In 1936 a group of businessmen and Christian laymen in Melbourne and Sydney became known as Campaigners for Christ. The Melbourne group gained permission to erect a building in the Royal Melbourne Showgrounds. From there they provided light refreshments, Christian entertainment and witness. At the outbreak of the Second World War the Showgrounds were converted to a RAAF transit camp and school. Campaigners for Christ approached the Military authorities and requested permission to staff their building an provide a service to the young airmen. This was the only work undertaken with the RAAF as a sole service.
About the same time, one of the foundation members of Campaigners for Christ, Leonard Buck, purchased and fitted out a mobile van. Somehow he gained permission to go to the Malay peninsular to provide comforts, literature and Christian witness to RAF, British and Australian personnel. As the Japanese advanced down the peninsular, Buck fell back with the Allied Forces to Singapore. Together with his vehicle, he was loaded on the ‘Empire Star’, one of the last ships to leave Singapore Harbour. He accompanied the RAF Headquarters to Java, and from there sailed to Perth, where he was interviewed by the Secretary for War, Frank Sinclair.
At the time of the retreat from Singapore, two other men were enroute to join him and were redirected to Darwin. They were in the process of building a centre in Smith St when the site was bombed by the first Japanese attacks on that City. With the mass evacuation of the City, service personnel were at a premium and the two Everyman’s staff members were seconded to supervise a train load of women and children to Melbourne. Alec Gilchrist told of ringing ahead to Adelaide, telling of the coming trainload of families. In Adelaide they were refused permission to leave the train and so local churches brought food and drink to the women and children at the railway station.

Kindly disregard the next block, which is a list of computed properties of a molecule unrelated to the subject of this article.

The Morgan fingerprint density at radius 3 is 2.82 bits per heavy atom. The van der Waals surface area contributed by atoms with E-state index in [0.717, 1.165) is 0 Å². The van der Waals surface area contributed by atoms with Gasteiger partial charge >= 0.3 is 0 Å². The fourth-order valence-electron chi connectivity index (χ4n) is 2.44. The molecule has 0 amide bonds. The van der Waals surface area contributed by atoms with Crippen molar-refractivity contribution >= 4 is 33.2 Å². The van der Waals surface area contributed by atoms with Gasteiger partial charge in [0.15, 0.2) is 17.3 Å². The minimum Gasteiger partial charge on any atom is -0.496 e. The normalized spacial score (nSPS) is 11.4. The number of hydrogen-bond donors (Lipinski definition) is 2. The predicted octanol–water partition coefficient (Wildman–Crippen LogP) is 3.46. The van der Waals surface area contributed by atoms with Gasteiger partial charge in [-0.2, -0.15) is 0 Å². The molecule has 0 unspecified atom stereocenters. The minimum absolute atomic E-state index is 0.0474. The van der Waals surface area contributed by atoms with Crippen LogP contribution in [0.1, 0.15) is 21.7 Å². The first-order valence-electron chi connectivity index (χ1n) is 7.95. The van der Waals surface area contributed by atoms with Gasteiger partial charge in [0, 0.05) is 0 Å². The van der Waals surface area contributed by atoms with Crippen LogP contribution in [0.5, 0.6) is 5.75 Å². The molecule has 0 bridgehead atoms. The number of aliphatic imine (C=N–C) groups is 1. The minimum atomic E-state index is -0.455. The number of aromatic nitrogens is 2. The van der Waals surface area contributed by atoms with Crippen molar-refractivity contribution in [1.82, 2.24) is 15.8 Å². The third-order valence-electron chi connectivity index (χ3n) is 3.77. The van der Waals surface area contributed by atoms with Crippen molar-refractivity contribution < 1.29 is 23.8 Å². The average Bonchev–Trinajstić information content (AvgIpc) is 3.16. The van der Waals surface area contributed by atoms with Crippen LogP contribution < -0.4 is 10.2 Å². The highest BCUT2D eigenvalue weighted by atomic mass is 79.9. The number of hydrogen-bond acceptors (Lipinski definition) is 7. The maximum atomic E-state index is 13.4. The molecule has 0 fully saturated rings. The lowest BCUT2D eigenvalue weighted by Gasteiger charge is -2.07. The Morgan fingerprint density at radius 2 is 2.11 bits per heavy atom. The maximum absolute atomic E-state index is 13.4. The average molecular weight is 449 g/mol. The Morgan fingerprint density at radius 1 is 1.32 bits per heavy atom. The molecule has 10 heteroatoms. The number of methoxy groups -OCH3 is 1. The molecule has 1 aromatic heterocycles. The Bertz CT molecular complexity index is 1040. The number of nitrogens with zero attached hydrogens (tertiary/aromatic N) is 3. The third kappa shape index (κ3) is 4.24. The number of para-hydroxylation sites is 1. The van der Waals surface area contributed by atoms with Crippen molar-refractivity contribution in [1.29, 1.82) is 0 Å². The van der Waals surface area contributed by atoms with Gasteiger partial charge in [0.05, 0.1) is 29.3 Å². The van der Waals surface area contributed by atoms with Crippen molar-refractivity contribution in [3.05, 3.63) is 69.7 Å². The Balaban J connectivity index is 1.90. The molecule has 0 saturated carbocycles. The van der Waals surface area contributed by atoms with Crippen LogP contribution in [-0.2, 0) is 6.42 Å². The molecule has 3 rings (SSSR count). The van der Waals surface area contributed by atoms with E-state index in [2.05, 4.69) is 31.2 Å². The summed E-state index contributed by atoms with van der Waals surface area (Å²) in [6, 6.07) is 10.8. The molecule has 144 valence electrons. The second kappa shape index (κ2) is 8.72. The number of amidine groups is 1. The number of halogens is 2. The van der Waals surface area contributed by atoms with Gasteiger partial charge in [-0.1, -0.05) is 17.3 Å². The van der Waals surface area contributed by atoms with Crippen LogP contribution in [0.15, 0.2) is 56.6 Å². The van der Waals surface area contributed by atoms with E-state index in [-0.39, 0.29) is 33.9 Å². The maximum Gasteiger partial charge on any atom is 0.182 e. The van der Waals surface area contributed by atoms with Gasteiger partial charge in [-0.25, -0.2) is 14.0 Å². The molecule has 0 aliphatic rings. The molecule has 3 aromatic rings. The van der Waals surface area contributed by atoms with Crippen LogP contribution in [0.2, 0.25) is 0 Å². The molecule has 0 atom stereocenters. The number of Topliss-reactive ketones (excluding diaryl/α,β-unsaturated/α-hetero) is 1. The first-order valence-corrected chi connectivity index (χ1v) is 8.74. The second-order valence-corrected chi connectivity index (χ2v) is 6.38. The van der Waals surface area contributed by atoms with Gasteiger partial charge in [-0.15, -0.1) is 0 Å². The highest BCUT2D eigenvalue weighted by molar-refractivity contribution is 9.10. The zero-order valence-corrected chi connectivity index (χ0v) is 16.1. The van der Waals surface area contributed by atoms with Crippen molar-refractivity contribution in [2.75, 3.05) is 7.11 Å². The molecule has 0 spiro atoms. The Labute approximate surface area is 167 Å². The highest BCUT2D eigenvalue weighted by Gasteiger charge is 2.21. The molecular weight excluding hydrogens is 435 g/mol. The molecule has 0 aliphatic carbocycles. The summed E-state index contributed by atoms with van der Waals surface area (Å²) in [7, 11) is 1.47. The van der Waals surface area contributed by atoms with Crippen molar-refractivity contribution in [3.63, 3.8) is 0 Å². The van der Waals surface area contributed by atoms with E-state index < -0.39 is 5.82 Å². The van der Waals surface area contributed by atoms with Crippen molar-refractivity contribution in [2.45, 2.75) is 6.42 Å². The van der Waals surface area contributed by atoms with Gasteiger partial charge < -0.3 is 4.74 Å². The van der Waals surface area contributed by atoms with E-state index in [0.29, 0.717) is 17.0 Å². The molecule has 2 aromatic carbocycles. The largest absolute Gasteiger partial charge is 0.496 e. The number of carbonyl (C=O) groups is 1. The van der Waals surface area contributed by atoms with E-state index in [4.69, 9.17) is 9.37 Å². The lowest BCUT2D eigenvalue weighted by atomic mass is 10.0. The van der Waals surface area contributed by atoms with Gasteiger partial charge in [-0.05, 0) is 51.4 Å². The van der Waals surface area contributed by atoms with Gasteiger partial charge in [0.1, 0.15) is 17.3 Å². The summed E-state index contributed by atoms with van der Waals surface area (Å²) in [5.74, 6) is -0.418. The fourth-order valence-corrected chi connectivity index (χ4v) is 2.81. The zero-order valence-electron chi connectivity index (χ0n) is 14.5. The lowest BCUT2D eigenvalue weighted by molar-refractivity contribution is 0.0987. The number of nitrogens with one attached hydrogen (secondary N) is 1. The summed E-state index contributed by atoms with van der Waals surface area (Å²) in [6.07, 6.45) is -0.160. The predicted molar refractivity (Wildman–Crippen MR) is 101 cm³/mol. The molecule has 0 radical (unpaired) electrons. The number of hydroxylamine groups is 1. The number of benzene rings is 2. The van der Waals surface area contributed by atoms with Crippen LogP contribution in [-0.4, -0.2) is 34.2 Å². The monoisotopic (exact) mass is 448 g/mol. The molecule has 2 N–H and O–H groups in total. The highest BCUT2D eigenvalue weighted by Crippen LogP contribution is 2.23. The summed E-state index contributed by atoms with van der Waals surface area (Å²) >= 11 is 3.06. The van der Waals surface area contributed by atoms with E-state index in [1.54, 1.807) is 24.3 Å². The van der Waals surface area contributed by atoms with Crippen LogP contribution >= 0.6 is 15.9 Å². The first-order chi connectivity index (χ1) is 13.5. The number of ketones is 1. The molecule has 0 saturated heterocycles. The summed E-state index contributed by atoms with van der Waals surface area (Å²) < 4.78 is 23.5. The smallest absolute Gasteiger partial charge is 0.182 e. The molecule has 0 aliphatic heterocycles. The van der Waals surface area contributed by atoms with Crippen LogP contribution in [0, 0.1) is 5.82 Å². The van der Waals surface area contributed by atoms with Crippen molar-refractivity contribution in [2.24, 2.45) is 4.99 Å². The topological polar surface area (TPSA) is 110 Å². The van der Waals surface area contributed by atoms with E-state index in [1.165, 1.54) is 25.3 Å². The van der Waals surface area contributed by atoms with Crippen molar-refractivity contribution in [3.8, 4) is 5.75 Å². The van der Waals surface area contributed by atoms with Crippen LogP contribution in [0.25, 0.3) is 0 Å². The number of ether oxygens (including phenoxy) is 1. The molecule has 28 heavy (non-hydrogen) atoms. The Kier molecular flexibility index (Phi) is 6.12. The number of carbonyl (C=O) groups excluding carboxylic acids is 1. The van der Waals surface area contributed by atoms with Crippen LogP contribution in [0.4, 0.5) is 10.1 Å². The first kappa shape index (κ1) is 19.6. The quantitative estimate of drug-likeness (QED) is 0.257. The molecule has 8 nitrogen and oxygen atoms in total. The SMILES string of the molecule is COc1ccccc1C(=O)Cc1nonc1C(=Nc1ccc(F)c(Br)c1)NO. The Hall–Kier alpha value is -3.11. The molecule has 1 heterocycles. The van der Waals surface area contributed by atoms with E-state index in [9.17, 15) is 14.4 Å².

Meanwhile, in Perth, Len Buck was given a Mayoral reception at the Town Hall, and enthused the public with his vision of how they could serve the men and women of the Australian Services. Crowds packed the Town Hall, and this was repeated in Adelaide, Melbourne, Sydney, Brisbane and Townsville.
Not long after, Len Buck and several others, journeyed from Melbourne to Albury where they met Brigadier Blake and investigated establishing a Recreation Centre at the soon to be opened Bonegilla camp, 15Km east of Wodonga, Victoria. It was at the Bonegilla camp where the first ‘Everyman’s Hut’ was built to serve the Army, (The name ‘Everyman’s’ being derived from the Biblical reference of Colossians 1:28.)
From these beginnings Everyman’s spread rapidly to many locations around Australia, including an Everywomen’s Hut at Bandiana, 5 km from Wodonga, staffed by women. Tea rooms were also established in capital cities. The Huts were staffed by ministers of religion, missionaries who had returned to Australia due to the war, and countless civilian men and women volunteers. Everyman’s staff wore a Military cut uniform, of a grey-pink colour and were given Officer status by the local Commanders.